launchpad-getkeys is a script which automatically imports all missing GPG keys. Especially useful when a key was not added when adding a PPA while the server is down or likes. You can just run it as follows to fix the problems,

sudo launchpad-getkeys

You can also specify a keyserver and port using the “-k” parameter.

sudo launchpad-getkeys -k SERVER:PORT

update-ppa is a script to selectively update package lists apt repositories.


update-ppa ppa:user/repository
update-ppa quantal main

It can also read repositories from files.


update-ppa -r /etc/apt/sources.list.d/gnome3-team-gnome3-quantal.list

So that was it. I find it a really convenient as useful tool to manage PPAs. What do you think?

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  • hellzou

    The resume of this article in the homepage seems to be the whole article :]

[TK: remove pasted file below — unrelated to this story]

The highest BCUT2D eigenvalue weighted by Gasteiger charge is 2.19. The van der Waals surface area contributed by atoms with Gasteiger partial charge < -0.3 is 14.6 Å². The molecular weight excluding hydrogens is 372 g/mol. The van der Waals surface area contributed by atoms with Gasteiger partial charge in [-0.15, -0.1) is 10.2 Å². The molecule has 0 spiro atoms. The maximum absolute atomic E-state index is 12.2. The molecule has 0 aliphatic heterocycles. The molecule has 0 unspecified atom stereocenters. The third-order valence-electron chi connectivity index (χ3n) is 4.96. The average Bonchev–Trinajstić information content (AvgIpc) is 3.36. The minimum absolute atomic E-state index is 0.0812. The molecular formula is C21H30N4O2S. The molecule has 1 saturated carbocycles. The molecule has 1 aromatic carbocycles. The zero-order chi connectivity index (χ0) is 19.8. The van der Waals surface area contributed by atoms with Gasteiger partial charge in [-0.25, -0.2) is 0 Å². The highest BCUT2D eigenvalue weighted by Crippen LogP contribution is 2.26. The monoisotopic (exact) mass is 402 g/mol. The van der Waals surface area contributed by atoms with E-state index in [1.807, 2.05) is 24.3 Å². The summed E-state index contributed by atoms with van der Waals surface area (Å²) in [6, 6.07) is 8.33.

• Satyajit Sahoo


      • hellzou

        The article is interesting but it’s not really related to Gnome;
        This fan website is so it feels a bit misplaced.

        • billtoulas

          Many Gnome users use Ubuntu (probably the most), and many of us use PPAs for various Gnome related things like the gnome3-team ppa that offers all the goodies that are out from Ubuntu’s default repo, or the Ricotz testing and stagging for the enthusiasts. We even have PPAs for GS and GTK themes!
          So I don’t find this article irrelevant to woGue at all :)

          • hellzou

            I understand your point of view. Actually, I think that it’s what is missing in the introduction (IMO of course) :]

  • sh4nks

    which gnome shell theme is this?

  • murrayy

    Wrong launchpad link in line 4.